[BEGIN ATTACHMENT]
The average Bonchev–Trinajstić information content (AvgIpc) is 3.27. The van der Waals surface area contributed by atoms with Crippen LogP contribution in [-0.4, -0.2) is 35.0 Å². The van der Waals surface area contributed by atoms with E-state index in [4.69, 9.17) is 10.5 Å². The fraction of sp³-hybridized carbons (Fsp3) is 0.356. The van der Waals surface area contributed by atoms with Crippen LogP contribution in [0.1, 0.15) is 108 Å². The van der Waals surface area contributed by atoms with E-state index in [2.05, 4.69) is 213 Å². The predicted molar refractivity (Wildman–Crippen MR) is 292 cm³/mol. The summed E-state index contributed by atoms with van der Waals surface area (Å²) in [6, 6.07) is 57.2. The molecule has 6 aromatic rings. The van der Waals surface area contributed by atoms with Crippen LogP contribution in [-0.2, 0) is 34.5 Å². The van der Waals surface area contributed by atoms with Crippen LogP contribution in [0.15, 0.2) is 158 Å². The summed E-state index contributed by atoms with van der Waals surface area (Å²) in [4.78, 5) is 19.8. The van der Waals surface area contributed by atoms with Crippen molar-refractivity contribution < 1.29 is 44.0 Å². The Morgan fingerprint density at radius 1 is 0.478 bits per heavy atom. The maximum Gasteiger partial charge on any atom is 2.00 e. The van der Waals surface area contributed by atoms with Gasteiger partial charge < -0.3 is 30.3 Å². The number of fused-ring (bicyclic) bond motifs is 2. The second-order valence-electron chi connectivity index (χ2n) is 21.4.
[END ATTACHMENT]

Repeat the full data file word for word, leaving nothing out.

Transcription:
The average Bonchev–Trinajstić information content (AvgIpc) is 3.27. The van der Waals surface area contributed by atoms with Crippen LogP contribution in [-0.4, -0.2) is 35.0 Å². The van der Waals surface area contributed by atoms with E-state index in [4.69, 9.17) is 10.5 Å². The fraction of sp³-hybridized carbons (Fsp3) is 0.356. The van der Waals surface area contributed by atoms with Crippen LogP contribution in [0.1, 0.15) is 108 Å². The van der Waals surface area contributed by atoms with E-state index in [2.05, 4.69) is 213 Å². The predicted molar refractivity (Wildman–Crippen MR) is 292 cm³/mol. The summed E-state index contributed by atoms with van der Waals surface area (Å²) in [6, 6.07) is 57.2. The molecule has 6 aromatic rings. The van der Waals surface area contributed by atoms with Crippen LogP contribution in [-0.2, 0) is 34.5 Å². The van der Waals surface area contributed by atoms with Crippen LogP contribution in [0.15, 0.2) is 158 Å². The summed E-state index contributed by atoms with van der Waals surface area (Å²) in [4.78, 5) is 19.8. The van der Waals surface area contributed by atoms with Crippen molar-refractivity contribution < 1.29 is 44.0 Å². The Morgan fingerprint density at radius 1 is 0.478 bits per heavy atom. The maximum Gasteiger partial charge on any atom is 2.00 e. The van der Waals surface area contributed by atoms with Gasteiger partial charge < -0.3 is 30.3 Å². The number of fused-ring (bicyclic) bond motifs is 2. The second-order valence-electron chi connectivity index (χ2n) is 21.4.